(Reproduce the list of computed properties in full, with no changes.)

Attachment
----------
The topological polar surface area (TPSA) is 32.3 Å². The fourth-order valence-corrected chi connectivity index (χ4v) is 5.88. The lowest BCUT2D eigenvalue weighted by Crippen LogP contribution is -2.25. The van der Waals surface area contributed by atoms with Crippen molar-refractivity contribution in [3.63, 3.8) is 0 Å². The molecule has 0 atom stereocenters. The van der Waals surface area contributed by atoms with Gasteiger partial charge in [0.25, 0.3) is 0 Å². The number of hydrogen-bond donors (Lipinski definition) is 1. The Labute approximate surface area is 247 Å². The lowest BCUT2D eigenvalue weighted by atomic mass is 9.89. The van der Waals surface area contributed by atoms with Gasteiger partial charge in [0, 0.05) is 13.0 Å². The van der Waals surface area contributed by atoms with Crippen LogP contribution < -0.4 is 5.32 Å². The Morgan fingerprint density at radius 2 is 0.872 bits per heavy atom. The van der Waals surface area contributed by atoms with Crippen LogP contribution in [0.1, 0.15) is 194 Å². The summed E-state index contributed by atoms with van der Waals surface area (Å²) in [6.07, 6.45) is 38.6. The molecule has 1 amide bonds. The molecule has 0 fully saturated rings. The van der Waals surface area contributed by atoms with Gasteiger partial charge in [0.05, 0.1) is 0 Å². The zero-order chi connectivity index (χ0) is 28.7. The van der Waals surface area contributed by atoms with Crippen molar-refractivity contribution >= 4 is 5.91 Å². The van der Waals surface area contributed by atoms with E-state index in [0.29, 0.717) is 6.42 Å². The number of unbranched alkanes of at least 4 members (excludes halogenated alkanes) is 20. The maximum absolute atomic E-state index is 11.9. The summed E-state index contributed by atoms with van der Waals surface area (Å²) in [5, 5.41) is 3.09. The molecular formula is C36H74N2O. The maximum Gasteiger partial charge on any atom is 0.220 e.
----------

The topological polar surface area (TPSA) is 32.3 Å². The fourth-order valence-corrected chi connectivity index (χ4v) is 5.88. The lowest BCUT2D eigenvalue weighted by Crippen LogP contribution is -2.25. The van der Waals surface area contributed by atoms with Crippen molar-refractivity contribution in [3.63, 3.8) is 0 Å². The molecule has 0 atom stereocenters. The van der Waals surface area contributed by atoms with Gasteiger partial charge in [0.25, 0.3) is 0 Å². The number of hydrogen-bond donors (Lipinski definition) is 1. The Labute approximate surface area is 247 Å². The lowest BCUT2D eigenvalue weighted by atomic mass is 9.89. The van der Waals surface area contributed by atoms with Gasteiger partial charge in [0, 0.05) is 13.0 Å². The van der Waals surface area contributed by atoms with Crippen LogP contribution < -0.4 is 5.32 Å². The Morgan fingerprint density at radius 2 is 0.872 bits per heavy atom. The van der Waals surface area contributed by atoms with Crippen LogP contribution in [0.1, 0.15) is 194 Å². The summed E-state index contributed by atoms with van der Waals surface area (Å²) in [6.07, 6.45) is 38.6. The molecule has 1 amide bonds. The molecule has 0 fully saturated rings. The van der Waals surface area contributed by atoms with Gasteiger partial charge in [0.05, 0.1) is 0 Å². The zero-order chi connectivity index (χ0) is 28.7. The van der Waals surface area contributed by atoms with Crippen molar-refractivity contribution >= 4 is 5.91 Å². The van der Waals surface area contributed by atoms with E-state index in [0.29, 0.717) is 6.42 Å². The number of unbranched alkanes of at least 4 members (excludes halogenated alkanes) is 20. The maximum absolute atomic E-state index is 11.9. The summed E-state index contributed by atoms with van der Waals surface area (Å²) in [5, 5.41) is 3.09. The molecular formula is C36H74N2O. The maximum Gasteiger partial charge on any atom is 0.220 e.